February 28, 2021
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Creating an Ultra-Thin Client

  • By Karl Moore
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Chat with any modern developer about a new system you require and they'll instantly start talking about Web-based applications. Why? There's a very simple reason. Because 'fat' Windows programs are just too difficult to maintain.

Who has which version? How can you ensure all your employees start using the new system at the same time? There were workarounds... but why bother, when you can simply create a Web application?

The problem is, 'thin' Web applications are inflexible. They don't give you full control. Your typical Web page can't send something to the user's printer, nor save files to a special area on the hard drive. They're often slow or unavailable.

In brief, Windows programs are much better in terms of control, but worse in terms of maintainability. Web applications are great in terms of maintainability, but terrible in terms of control.

But what if you could solve this problem, by automatically updating your Windows applications? You can, with just a few lines of extra code. And over the next couple of screens, I'm going to share my two favourite techniques for doing just that.

Downloading Code 'Live' from a Web Server

The first technique works best for smaller applications, or programs that have portions of them that update frequently. It's based on something called reflection, a new .NET method of allowing your code to 'see' other code, a sort of more advanced late binding.

Here's how it works: You begin by creating the portion of your application that requires updating (it may even be an entire program in its own right). Then, you make your assembly available on your Web server, typically on the Intranet.

Next, you create an application that loads your assembly from the Intranet and manipulates it, using reflection to perhaps display a form from inside the assembly. This application can either be a small 'loader' application, or a regular program with a few lines of code for displaying the frequently changing portion.

It may sound complicated, but there are really just a couple of lines of code you'll need to use. And here they are:

' Load assembly
Dim MyAssembly As System.Reflection.Assembly = _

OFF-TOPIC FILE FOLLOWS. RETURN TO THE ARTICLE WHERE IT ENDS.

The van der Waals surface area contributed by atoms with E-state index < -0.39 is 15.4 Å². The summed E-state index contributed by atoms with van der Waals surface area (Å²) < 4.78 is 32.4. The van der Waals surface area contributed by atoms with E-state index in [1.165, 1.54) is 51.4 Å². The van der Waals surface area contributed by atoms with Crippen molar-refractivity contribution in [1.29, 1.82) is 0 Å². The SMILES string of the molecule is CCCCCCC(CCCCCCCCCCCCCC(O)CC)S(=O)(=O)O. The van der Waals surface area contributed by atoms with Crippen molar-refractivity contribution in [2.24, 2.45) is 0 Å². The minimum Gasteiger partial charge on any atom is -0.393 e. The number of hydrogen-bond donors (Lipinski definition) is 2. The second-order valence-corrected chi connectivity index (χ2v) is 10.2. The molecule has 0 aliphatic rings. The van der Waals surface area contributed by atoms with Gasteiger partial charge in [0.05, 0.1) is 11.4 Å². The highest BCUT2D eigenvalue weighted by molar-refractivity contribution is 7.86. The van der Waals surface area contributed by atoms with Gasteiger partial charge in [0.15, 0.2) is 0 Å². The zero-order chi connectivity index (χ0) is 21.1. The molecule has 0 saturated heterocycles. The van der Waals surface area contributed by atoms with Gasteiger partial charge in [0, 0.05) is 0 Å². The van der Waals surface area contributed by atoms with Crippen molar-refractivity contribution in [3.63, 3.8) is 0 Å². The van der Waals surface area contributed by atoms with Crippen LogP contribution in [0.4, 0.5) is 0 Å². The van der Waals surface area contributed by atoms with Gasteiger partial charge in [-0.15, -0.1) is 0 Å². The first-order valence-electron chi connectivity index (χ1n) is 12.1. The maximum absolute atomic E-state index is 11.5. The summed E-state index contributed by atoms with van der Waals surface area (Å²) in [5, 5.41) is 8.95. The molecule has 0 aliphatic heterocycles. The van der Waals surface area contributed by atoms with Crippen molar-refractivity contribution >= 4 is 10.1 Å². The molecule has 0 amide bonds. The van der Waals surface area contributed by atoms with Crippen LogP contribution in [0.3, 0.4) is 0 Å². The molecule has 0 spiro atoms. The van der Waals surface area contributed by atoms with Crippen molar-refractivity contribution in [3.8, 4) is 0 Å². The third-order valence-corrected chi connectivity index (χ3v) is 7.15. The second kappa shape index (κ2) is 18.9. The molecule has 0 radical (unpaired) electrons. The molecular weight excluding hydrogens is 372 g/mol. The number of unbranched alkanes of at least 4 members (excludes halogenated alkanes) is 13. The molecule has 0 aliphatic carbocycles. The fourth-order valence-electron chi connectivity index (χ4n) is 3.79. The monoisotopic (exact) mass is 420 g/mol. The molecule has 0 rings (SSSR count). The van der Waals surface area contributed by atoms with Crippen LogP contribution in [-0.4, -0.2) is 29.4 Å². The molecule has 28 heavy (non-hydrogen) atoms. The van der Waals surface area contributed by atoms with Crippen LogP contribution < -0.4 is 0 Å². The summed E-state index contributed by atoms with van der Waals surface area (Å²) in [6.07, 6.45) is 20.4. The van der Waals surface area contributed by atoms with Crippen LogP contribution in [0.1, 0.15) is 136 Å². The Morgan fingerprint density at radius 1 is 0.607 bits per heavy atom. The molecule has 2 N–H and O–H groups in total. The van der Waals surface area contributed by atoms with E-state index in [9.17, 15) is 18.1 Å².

' Create instance of the form and show it
Dim MyForm As Form = _

Here, the code loads the assembly from a Web address, creates a new instance of the 'Form1' class within the assembly, and then shows that form. You could add this sort of code to the Sub Main method of your 'loader' application, or behind one of your menu items—and hey presto, you've got a live application. When you need to update, simply replace your assembly on the Web server.

Also, .NET is pretty clever. If the assembly you've 'loaded' references another assembly, it will go back to your Web server to check for it. That means, feeling exceptionally smart, you might just want to split your 'live' application out into multiple parts. For example, in this newly downloaded assembly, you may refer to another assembly and display a form from within that too. When the local machine spots this code, .NET will go back to the Web server, attempt to load that assembly, then continue with your code. It's a method of splitting up portions of your program and accessing them on demand. This stops any large delays in downloading the code because the application is now split into many smaller 'parts', all of which can work together without a problem.

But, as ever, there's something you need to watch out for. It's security. By default, the .NET Framework only partially trusts applications downloaded from the Internet and hence restricts exactly what they can do on your machine.

To sort this situation, from the Control Panel, choose Administrative Tools > Microsoft .NET Framework Wizards. Double-click the 'Trust an Assembly' option, specify your assembly Internet address, and grant it full permissions. There are other workarounds too, such as adding the site your assembly is hosted on to the list of Internet Explorer 'Trusted Sites', and then using the 'Adjust .NET Security' wizard to grant all trusted sites with full permissions—but they're all for another day. Look up 'code access security' in the Help Index for more information.

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This article was originally published on February 4, 2004

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